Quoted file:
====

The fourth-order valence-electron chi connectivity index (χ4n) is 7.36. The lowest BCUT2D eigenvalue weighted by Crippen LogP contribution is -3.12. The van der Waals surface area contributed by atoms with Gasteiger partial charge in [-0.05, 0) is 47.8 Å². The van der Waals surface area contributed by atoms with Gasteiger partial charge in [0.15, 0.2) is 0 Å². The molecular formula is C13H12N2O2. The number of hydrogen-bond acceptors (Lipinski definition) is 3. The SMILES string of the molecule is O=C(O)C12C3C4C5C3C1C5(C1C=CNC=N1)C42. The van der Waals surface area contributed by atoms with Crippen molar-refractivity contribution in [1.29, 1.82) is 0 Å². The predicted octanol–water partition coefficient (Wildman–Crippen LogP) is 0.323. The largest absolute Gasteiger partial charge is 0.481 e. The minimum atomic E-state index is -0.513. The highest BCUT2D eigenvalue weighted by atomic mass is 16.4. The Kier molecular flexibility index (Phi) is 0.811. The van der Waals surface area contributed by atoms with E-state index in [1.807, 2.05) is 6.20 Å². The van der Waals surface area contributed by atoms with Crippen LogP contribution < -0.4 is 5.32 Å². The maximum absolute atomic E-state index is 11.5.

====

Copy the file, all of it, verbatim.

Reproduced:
The fourth-order valence-electron chi connectivity index (χ4n) is 7.36. The lowest BCUT2D eigenvalue weighted by Crippen LogP contribution is -3.12. The van der Waals surface area contributed by atoms with Gasteiger partial charge in [-0.05, 0) is 47.8 Å². The van der Waals surface area contributed by atoms with Gasteiger partial charge in [0.15, 0.2) is 0 Å². The molecular formula is C13H12N2O2. The number of hydrogen-bond acceptors (Lipinski definition) is 3. The SMILES string of the molecule is O=C(O)C12C3C4C5C3C1C5(C1C=CNC=N1)C42. The van der Waals surface area contributed by atoms with Crippen molar-refractivity contribution in [1.29, 1.82) is 0 Å². The predicted octanol–water partition coefficient (Wildman–Crippen LogP) is 0.323. The largest absolute Gasteiger partial charge is 0.481 e. The minimum atomic E-state index is -0.513. The highest BCUT2D eigenvalue weighted by atomic mass is 16.4. The Kier molecular flexibility index (Phi) is 0.811. The van der Waals surface area contributed by atoms with E-state index in [1.807, 2.05) is 6.20 Å². The van der Waals surface area contributed by atoms with Crippen LogP contribution < -0.4 is 5.32 Å². The maximum absolute atomic E-state index is 11.5.